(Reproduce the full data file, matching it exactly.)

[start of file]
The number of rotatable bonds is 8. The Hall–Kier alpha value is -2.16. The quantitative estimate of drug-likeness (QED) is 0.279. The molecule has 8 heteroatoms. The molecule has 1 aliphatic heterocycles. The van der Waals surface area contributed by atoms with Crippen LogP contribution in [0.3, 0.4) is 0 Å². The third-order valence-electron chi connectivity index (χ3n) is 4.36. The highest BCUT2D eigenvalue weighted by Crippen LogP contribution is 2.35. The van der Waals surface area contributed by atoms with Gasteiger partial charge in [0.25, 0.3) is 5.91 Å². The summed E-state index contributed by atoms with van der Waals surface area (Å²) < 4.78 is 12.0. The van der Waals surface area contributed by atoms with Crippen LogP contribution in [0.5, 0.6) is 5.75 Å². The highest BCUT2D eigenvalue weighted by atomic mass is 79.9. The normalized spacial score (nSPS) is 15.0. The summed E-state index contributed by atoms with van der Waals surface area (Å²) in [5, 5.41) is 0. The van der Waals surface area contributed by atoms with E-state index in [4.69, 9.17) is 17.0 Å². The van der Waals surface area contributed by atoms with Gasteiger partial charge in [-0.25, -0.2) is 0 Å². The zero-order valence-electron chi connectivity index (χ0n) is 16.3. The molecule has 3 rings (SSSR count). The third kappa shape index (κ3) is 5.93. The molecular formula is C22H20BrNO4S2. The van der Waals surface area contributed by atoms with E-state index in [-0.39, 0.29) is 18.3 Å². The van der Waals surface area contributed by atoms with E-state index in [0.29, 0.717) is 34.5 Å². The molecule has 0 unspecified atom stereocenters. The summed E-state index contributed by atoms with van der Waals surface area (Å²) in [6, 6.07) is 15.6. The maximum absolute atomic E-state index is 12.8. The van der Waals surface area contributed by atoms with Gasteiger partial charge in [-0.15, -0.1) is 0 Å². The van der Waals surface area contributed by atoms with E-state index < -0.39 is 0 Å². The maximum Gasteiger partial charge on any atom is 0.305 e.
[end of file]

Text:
The number of rotatable bonds is 8. The Hall–Kier alpha value is -2.16. The quantitative estimate of drug-likeness (QED) is 0.279. The molecule has 8 heteroatoms. The molecule has 1 aliphatic heterocycles. The van der Waals surface area contributed by atoms with Crippen LogP contribution in [0.3, 0.4) is 0 Å². The third-order valence-electron chi connectivity index (χ3n) is 4.36. The highest BCUT2D eigenvalue weighted by Crippen LogP contribution is 2.35. The van der Waals surface area contributed by atoms with Gasteiger partial charge in [0.25, 0.3) is 5.91 Å². The summed E-state index contributed by atoms with van der Waals surface area (Å²) < 4.78 is 12.0. The van der Waals surface area contributed by atoms with Crippen LogP contribution in [0.5, 0.6) is 5.75 Å². The highest BCUT2D eigenvalue weighted by atomic mass is 79.9. The normalized spacial score (nSPS) is 15.0. The summed E-state index contributed by atoms with van der Waals surface area (Å²) in [5, 5.41) is 0. The van der Waals surface area contributed by atoms with E-state index in [4.69, 9.17) is 17.0 Å². The van der Waals surface area contributed by atoms with Gasteiger partial charge in [-0.25, -0.2) is 0 Å². The zero-order valence-electron chi connectivity index (χ0n) is 16.3. The molecule has 3 rings (SSSR count). The third kappa shape index (κ3) is 5.93. The molecular formula is C22H20BrNO4S2. The van der Waals surface area contributed by atoms with E-state index in [-0.39, 0.29) is 18.3 Å². The van der Waals surface area contributed by atoms with E-state index in [0.29, 0.717) is 34.5 Å². The molecule has 0 unspecified atom stereocenters. The summed E-state index contributed by atoms with van der Waals surface area (Å²) in [6, 6.07) is 15.6. The maximum absolute atomic E-state index is 12.8. The van der Waals surface area contributed by atoms with Gasteiger partial charge in [-0.15, -0.1) is 0 Å². The van der Waals surface area contributed by atoms with E-state index < -0.39 is 0 Å². The maximum Gasteiger partial charge on any atom is 0.305 e.